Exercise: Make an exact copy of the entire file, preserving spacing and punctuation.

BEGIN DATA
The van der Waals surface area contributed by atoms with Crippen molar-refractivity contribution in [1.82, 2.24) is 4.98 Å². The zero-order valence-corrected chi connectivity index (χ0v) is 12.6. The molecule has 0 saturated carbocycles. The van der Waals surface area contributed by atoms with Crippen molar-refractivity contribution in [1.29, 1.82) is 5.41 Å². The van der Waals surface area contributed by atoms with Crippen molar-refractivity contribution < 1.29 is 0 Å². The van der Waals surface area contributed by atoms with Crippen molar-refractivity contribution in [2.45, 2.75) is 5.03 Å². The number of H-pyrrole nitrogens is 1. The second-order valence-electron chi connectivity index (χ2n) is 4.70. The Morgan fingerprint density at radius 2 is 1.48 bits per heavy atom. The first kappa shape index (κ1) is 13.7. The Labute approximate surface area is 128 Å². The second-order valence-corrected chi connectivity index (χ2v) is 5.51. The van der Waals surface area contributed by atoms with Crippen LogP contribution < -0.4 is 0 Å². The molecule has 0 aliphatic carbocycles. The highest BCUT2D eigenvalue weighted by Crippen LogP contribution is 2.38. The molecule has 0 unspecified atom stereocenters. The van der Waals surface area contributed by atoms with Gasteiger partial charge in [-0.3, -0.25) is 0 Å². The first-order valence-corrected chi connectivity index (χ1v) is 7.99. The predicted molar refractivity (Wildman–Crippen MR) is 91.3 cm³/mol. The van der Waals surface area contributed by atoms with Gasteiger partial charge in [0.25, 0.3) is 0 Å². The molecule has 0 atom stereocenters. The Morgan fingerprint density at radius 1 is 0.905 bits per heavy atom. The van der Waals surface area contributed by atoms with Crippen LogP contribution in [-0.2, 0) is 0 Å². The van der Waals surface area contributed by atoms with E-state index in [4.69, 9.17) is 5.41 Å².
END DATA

The van der Waals surface area contributed by atoms with Crippen molar-refractivity contribution in [1.82, 2.24) is 4.98 Å². The zero-order valence-corrected chi connectivity index (χ0v) is 12.6. The molecule has 0 saturated carbocycles. The van der Waals surface area contributed by atoms with Crippen molar-refractivity contribution in [1.29, 1.82) is 5.41 Å². The van der Waals surface area contributed by atoms with Crippen molar-refractivity contribution < 1.29 is 0 Å². The van der Waals surface area contributed by atoms with Crippen molar-refractivity contribution in [2.45, 2.75) is 5.03 Å². The number of H-pyrrole nitrogens is 1. The second-order valence-electron chi connectivity index (χ2n) is 4.70. The Morgan fingerprint density at radius 2 is 1.48 bits per heavy atom. The first kappa shape index (κ1) is 13.7. The Labute approximate surface area is 128 Å². The second-order valence-corrected chi connectivity index (χ2v) is 5.51. The van der Waals surface area contributed by atoms with Crippen LogP contribution < -0.4 is 0 Å². The molecule has 0 aliphatic carbocycles. The highest BCUT2D eigenvalue weighted by Crippen LogP contribution is 2.38. The molecule has 0 unspecified atom stereocenters. The van der Waals surface area contributed by atoms with Gasteiger partial charge in [-0.3, -0.25) is 0 Å². The first-order valence-corrected chi connectivity index (χ1v) is 7.99. The predicted molar refractivity (Wildman–Crippen MR) is 91.3 cm³/mol. The van der Waals surface area contributed by atoms with Gasteiger partial charge in [0.25, 0.3) is 0 Å². The molecule has 0 atom stereocenters. The Morgan fingerprint density at radius 1 is 0.905 bits per heavy atom. The van der Waals surface area contributed by atoms with Crippen LogP contribution in [-0.2, 0) is 0 Å². The van der Waals surface area contributed by atoms with E-state index in [4.69, 9.17) is 5.41 Å².